This paper investigates the impact of surprises associated with monthly macroeconomic news releases on Treasury-bond yields, by paying particular attention to the moment at which the information is published in the month. Implementing an event study on intraday data, we show that (i) the main bond market movers are based on economic activity and in ation indicators, (ii) long-maturity bonds are slightly more impacted by surprises than short-maturity ones, and (iii) the bond market is more sensitive to bad news than to good announcements. Finally, we evidence an empirical monotonic relationship between the surprises' impact and their corresponding news' publication date and/or their sign.
Classification-JEL
G14, G12, E44, C22
Mot(s) clé(s)
bond market, event study, macroeconomic news.
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2014-14 "Oil price shocks and global imbalances: Lessons from a model with trade and financial interdependencies"

Audrey Allegret, Jean-Pierre Allegret, Valérie Mignon

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Abstract
The aim of this paper is to investigate oil price shocks' effects and their associated transmission channels on global imbalances. To this end, we rely on a Global VAR approach that allows us to account for trade and Financial interdependencies between countries. Considering a sample of 30 oil-exporting and importing economies over the 1980-2011 period, we show that the nature of the shock-demand-driven or supply-driven-matters in understanding the effects of oil price shocks on global imbalances. In addition, we evidence that the main adjustment mechanism to oil shocks is based on the trade channel, the valuation channel being at play only on the short run..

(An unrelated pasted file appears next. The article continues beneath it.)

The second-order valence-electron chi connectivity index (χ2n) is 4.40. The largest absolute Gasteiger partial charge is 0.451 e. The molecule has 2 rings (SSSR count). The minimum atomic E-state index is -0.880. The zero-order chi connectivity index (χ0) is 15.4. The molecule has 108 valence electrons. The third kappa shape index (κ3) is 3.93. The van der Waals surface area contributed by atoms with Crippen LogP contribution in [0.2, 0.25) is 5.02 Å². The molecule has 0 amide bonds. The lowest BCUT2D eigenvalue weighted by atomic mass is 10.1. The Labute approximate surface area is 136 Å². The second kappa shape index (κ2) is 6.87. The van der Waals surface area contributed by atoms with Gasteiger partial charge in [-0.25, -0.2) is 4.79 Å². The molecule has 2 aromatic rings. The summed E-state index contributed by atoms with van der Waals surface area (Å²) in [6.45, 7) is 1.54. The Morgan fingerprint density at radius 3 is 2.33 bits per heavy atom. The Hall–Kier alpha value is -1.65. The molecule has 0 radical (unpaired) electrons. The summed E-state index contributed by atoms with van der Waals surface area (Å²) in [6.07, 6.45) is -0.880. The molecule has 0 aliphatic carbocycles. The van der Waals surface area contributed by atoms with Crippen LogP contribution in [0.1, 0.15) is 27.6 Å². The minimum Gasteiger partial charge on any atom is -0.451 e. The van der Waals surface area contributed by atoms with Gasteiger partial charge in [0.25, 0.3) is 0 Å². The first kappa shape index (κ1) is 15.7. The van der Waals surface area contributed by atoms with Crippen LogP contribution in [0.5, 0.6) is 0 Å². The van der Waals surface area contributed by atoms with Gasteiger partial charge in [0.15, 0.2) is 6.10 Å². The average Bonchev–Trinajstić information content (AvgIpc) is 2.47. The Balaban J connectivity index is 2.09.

Classification-JEL
C32, F32, Q43
Mot(s) clé(s)
oil prices, global imbalances, global VAR
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2014-5 "How macroeconomic imbalances interact? Evidence from a panel VAR analysis"

Blaise Gnimassoun, Valérie Mignon

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Abstract
This paper aims at investigating the interactions between three key macroeconomic imbalances, namely current-account discrepancies (external imbalances), output gaps (internal imbalances), and exchange-rate misalignments. To this end, we rely on the estimation of a panel VAR model for a sample of 22 industrialized countries over the 1980-2011 period. Our findings show that macroeconomic imbalances strongly interact through a causal relationship. We evidence that if current-account disequilibria threaten the stability of the global economy, their origin can be found in internal imbalances and exchange-rate misalignments: positive output-gap shocks as well as currency overvaluation deepen current-account deficits. In addition, while variations in external imbalances mainly result from exchange-rate misalignments in the euro area, they are mostly explained by output gaps for non-eurozone members.
Classification-JEL
F32, F31, C33
Mot(s) clé(s)
global imbalances, current account, output gap, exchange-rate misalignments,panel VAR
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2014-3 "On the impact of oil price volatility on the real exchange rate – terms of trade nexus: Revisiting commodity currencies"

Virginie Coudert, Cécile Couharde, Valérie Mignon

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Abstract